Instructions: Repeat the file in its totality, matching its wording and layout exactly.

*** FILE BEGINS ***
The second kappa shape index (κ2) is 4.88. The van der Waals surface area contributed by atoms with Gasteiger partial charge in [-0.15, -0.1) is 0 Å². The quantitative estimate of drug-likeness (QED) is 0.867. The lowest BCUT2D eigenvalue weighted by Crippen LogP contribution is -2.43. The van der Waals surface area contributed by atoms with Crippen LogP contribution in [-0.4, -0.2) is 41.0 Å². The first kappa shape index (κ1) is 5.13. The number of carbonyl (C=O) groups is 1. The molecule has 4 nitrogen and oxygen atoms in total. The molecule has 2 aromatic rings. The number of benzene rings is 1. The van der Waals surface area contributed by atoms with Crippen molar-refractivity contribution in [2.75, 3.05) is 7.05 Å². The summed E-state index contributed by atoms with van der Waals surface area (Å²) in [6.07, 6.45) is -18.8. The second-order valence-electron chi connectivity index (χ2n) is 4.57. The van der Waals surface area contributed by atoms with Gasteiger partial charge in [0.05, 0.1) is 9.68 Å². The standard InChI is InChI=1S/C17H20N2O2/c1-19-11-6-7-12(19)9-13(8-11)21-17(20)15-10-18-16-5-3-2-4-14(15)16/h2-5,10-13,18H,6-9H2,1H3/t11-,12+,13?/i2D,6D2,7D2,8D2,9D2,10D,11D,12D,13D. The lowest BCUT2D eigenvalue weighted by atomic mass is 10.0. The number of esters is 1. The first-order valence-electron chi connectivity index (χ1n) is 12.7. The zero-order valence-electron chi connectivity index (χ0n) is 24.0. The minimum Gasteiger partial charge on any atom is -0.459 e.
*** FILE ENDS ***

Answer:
The second kappa shape index (κ2) is 4.88. The van der Waals surface area contributed by atoms with Gasteiger partial charge in [-0.15, -0.1) is 0 Å². The quantitative estimate of drug-likeness (QED) is 0.867. The lowest BCUT2D eigenvalue weighted by Crippen LogP contribution is -2.43. The van der Waals surface area contributed by atoms with Crippen LogP contribution in [-0.4, -0.2) is 41.0 Å². The first kappa shape index (κ1) is 5.13. The number of carbonyl (C=O) groups is 1. The molecule has 4 nitrogen and oxygen atoms in total. The molecule has 2 aromatic rings. The number of benzene rings is 1. The van der Waals surface area contributed by atoms with Crippen molar-refractivity contribution in [2.75, 3.05) is 7.05 Å². The summed E-state index contributed by atoms with van der Waals surface area (Å²) in [6.07, 6.45) is -18.8. The second-order valence-electron chi connectivity index (χ2n) is 4.57. The van der Waals surface area contributed by atoms with Gasteiger partial charge in [0.05, 0.1) is 9.68 Å². The standard InChI is InChI=1S/C17H20N2O2/c1-19-11-6-7-12(19)9-13(8-11)21-17(20)15-10-18-16-5-3-2-4-14(15)16/h2-5,10-13,18H,6-9H2,1H3/t11-,12+,13?/i2D,6D2,7D2,8D2,9D2,10D,11D,12D,13D. The lowest BCUT2D eigenvalue weighted by atomic mass is 10.0. The number of esters is 1. The first-order valence-electron chi connectivity index (χ1n) is 12.7. The zero-order valence-electron chi connectivity index (χ0n) is 24.0. The minimum Gasteiger partial charge on any atom is -0.459 e.